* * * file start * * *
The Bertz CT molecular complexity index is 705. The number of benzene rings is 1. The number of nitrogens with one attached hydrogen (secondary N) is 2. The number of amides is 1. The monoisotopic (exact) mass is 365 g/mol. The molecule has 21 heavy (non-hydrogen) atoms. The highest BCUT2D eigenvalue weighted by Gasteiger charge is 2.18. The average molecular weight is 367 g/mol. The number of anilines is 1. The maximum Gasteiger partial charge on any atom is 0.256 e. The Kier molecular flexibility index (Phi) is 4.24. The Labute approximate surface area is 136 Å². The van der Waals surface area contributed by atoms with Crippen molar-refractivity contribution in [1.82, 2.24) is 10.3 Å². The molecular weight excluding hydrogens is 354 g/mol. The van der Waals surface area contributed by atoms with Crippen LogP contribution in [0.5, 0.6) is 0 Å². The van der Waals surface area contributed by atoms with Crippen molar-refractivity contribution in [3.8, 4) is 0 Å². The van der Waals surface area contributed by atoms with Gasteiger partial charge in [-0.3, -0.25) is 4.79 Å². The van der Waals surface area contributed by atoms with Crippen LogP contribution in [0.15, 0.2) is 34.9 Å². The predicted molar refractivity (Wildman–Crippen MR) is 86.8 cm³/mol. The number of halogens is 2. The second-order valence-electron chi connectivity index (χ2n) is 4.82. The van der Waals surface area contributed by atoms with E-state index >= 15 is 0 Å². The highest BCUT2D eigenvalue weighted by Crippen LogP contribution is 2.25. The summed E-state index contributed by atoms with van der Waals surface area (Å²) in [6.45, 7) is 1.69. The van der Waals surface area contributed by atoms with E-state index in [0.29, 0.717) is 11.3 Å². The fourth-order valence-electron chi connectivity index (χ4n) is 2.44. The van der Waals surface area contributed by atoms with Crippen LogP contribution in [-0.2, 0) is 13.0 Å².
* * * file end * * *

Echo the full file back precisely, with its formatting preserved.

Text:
The Bertz CT molecular complexity index is 705. The number of benzene rings is 1. The number of nitrogens with one attached hydrogen (secondary N) is 2. The number of amides is 1. The monoisotopic (exact) mass is 365 g/mol. The molecule has 21 heavy (non-hydrogen) atoms. The highest BCUT2D eigenvalue weighted by Gasteiger charge is 2.18. The average molecular weight is 367 g/mol. The number of anilines is 1. The maximum Gasteiger partial charge on any atom is 0.256 e. The Kier molecular flexibility index (Phi) is 4.24. The Labute approximate surface area is 136 Å². The van der Waals surface area contributed by atoms with Crippen molar-refractivity contribution in [1.82, 2.24) is 10.3 Å². The molecular weight excluding hydrogens is 354 g/mol. The van der Waals surface area contributed by atoms with Crippen LogP contribution in [0.5, 0.6) is 0 Å². The van der Waals surface area contributed by atoms with Crippen molar-refractivity contribution in [3.8, 4) is 0 Å². The van der Waals surface area contributed by atoms with Gasteiger partial charge in [-0.3, -0.25) is 4.79 Å². The van der Waals surface area contributed by atoms with Crippen LogP contribution in [0.15, 0.2) is 34.9 Å². The predicted molar refractivity (Wildman–Crippen MR) is 86.8 cm³/mol. The number of halogens is 2. The second-order valence-electron chi connectivity index (χ2n) is 4.82. The van der Waals surface area contributed by atoms with E-state index >= 15 is 0 Å². The highest BCUT2D eigenvalue weighted by Crippen LogP contribution is 2.25. The summed E-state index contributed by atoms with van der Waals surface area (Å²) in [6.45, 7) is 1.69. The van der Waals surface area contributed by atoms with E-state index in [0.29, 0.717) is 11.3 Å². The fourth-order valence-electron chi connectivity index (χ4n) is 2.44. The van der Waals surface area contributed by atoms with Crippen LogP contribution in [-0.2, 0) is 13.0 Å².